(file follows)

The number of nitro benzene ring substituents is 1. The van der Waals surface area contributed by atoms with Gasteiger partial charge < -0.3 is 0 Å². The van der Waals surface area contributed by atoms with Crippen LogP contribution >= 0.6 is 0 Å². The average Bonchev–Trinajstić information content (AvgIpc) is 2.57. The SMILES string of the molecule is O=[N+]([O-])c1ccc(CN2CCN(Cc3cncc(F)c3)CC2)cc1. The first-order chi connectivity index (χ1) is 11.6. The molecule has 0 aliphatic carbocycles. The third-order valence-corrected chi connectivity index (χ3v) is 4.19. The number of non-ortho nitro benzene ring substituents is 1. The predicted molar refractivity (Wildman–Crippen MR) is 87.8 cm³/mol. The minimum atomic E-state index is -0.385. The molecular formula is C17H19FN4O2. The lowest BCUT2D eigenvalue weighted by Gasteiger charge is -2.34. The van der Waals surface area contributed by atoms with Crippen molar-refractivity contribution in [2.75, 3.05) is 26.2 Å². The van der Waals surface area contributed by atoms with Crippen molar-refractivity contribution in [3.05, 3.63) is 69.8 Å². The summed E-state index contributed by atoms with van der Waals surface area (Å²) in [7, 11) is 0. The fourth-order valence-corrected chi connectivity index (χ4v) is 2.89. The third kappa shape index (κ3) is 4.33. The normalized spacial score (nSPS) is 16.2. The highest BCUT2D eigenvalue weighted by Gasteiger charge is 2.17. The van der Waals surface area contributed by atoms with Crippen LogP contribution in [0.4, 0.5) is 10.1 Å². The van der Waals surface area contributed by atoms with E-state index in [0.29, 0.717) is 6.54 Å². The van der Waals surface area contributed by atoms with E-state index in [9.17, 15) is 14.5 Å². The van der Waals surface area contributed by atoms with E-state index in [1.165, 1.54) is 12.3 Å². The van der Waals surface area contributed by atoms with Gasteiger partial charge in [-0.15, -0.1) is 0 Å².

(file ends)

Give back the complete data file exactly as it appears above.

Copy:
The number of nitro benzene ring substituents is 1. The van der Waals surface area contributed by atoms with Gasteiger partial charge < -0.3 is 0 Å². The van der Waals surface area contributed by atoms with Crippen LogP contribution >= 0.6 is 0 Å². The average Bonchev–Trinajstić information content (AvgIpc) is 2.57. The SMILES string of the molecule is O=[N+]([O-])c1ccc(CN2CCN(Cc3cncc(F)c3)CC2)cc1. The first-order chi connectivity index (χ1) is 11.6. The molecule has 0 aliphatic carbocycles. The third-order valence-corrected chi connectivity index (χ3v) is 4.19. The number of non-ortho nitro benzene ring substituents is 1. The predicted molar refractivity (Wildman–Crippen MR) is 87.8 cm³/mol. The minimum atomic E-state index is -0.385. The molecular formula is C17H19FN4O2. The lowest BCUT2D eigenvalue weighted by Gasteiger charge is -2.34. The van der Waals surface area contributed by atoms with Crippen molar-refractivity contribution in [2.75, 3.05) is 26.2 Å². The van der Waals surface area contributed by atoms with Crippen molar-refractivity contribution in [3.05, 3.63) is 69.8 Å². The summed E-state index contributed by atoms with van der Waals surface area (Å²) in [7, 11) is 0. The fourth-order valence-corrected chi connectivity index (χ4v) is 2.89. The third kappa shape index (κ3) is 4.33. The normalized spacial score (nSPS) is 16.2. The highest BCUT2D eigenvalue weighted by Gasteiger charge is 2.17. The van der Waals surface area contributed by atoms with Crippen LogP contribution in [0.4, 0.5) is 10.1 Å². The van der Waals surface area contributed by atoms with E-state index in [0.29, 0.717) is 6.54 Å². The van der Waals surface area contributed by atoms with E-state index in [9.17, 15) is 14.5 Å². The van der Waals surface area contributed by atoms with E-state index in [1.165, 1.54) is 12.3 Å². The van der Waals surface area contributed by atoms with Gasteiger partial charge in [-0.15, -0.1) is 0 Å².